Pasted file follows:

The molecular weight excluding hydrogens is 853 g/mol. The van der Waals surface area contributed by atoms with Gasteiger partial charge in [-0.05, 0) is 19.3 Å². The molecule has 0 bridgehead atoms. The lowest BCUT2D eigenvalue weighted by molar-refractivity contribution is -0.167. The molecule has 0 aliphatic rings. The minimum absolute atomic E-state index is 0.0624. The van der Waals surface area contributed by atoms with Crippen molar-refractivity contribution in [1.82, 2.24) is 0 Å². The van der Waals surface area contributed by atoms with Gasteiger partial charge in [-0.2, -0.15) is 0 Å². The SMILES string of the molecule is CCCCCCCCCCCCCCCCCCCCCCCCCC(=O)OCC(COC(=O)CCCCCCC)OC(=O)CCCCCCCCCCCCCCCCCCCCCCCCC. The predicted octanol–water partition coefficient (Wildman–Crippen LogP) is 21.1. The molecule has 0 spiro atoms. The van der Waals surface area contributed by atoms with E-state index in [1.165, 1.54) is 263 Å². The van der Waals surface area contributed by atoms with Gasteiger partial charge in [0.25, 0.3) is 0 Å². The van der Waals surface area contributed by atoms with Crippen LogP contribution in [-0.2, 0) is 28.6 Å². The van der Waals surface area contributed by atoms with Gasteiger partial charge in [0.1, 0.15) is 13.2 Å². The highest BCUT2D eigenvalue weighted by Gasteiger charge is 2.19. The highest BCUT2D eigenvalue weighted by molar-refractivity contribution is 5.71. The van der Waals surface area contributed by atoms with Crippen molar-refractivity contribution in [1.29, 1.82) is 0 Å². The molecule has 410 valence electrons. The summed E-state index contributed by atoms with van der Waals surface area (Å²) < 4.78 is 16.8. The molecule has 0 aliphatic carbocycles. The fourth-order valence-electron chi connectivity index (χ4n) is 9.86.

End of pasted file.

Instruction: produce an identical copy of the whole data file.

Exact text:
The molecular weight excluding hydrogens is 853 g/mol. The van der Waals surface area contributed by atoms with Gasteiger partial charge in [-0.05, 0) is 19.3 Å². The molecule has 0 bridgehead atoms. The lowest BCUT2D eigenvalue weighted by molar-refractivity contribution is -0.167. The molecule has 0 aliphatic rings. The minimum absolute atomic E-state index is 0.0624. The van der Waals surface area contributed by atoms with Crippen molar-refractivity contribution in [1.82, 2.24) is 0 Å². The van der Waals surface area contributed by atoms with Gasteiger partial charge in [-0.2, -0.15) is 0 Å². The SMILES string of the molecule is CCCCCCCCCCCCCCCCCCCCCCCCCC(=O)OCC(COC(=O)CCCCCCC)OC(=O)CCCCCCCCCCCCCCCCCCCCCCCCC. The predicted octanol–water partition coefficient (Wildman–Crippen LogP) is 21.1. The molecule has 0 spiro atoms. The van der Waals surface area contributed by atoms with E-state index in [1.165, 1.54) is 263 Å². The van der Waals surface area contributed by atoms with Gasteiger partial charge in [0.25, 0.3) is 0 Å². The van der Waals surface area contributed by atoms with Crippen LogP contribution in [-0.2, 0) is 28.6 Å². The van der Waals surface area contributed by atoms with Gasteiger partial charge in [0.1, 0.15) is 13.2 Å². The highest BCUT2D eigenvalue weighted by Gasteiger charge is 2.19. The highest BCUT2D eigenvalue weighted by molar-refractivity contribution is 5.71. The van der Waals surface area contributed by atoms with Crippen molar-refractivity contribution in [1.29, 1.82) is 0 Å². The molecule has 410 valence electrons. The summed E-state index contributed by atoms with van der Waals surface area (Å²) < 4.78 is 16.8. The molecule has 0 aliphatic carbocycles. The fourth-order valence-electron chi connectivity index (χ4n) is 9.86.